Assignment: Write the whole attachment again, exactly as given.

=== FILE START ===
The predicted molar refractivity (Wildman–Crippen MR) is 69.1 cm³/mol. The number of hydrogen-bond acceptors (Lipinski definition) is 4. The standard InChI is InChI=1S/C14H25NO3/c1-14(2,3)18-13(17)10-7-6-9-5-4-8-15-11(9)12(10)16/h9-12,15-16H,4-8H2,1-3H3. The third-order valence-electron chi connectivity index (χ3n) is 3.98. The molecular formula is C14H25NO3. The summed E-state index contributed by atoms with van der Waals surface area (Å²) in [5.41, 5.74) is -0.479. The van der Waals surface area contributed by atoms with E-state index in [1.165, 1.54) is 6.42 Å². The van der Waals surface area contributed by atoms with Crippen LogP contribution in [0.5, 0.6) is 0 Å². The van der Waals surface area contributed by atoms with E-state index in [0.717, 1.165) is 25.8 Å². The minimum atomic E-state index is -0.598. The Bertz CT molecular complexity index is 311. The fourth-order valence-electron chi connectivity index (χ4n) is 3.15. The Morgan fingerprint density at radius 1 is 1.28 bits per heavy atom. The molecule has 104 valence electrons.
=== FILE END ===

The predicted molar refractivity (Wildman–Crippen MR) is 69.1 cm³/mol. The number of hydrogen-bond acceptors (Lipinski definition) is 4. The standard InChI is InChI=1S/C14H25NO3/c1-14(2,3)18-13(17)10-7-6-9-5-4-8-15-11(9)12(10)16/h9-12,15-16H,4-8H2,1-3H3. The third-order valence-electron chi connectivity index (χ3n) is 3.98. The molecular formula is C14H25NO3. The summed E-state index contributed by atoms with van der Waals surface area (Å²) in [5.41, 5.74) is -0.479. The van der Waals surface area contributed by atoms with E-state index in [1.165, 1.54) is 6.42 Å². The van der Waals surface area contributed by atoms with Crippen LogP contribution in [0.5, 0.6) is 0 Å². The van der Waals surface area contributed by atoms with E-state index in [0.717, 1.165) is 25.8 Å². The minimum atomic E-state index is -0.598. The Bertz CT molecular complexity index is 311. The fourth-order valence-electron chi connectivity index (χ4n) is 3.15. The Morgan fingerprint density at radius 1 is 1.28 bits per heavy atom. The molecule has 104 valence electrons.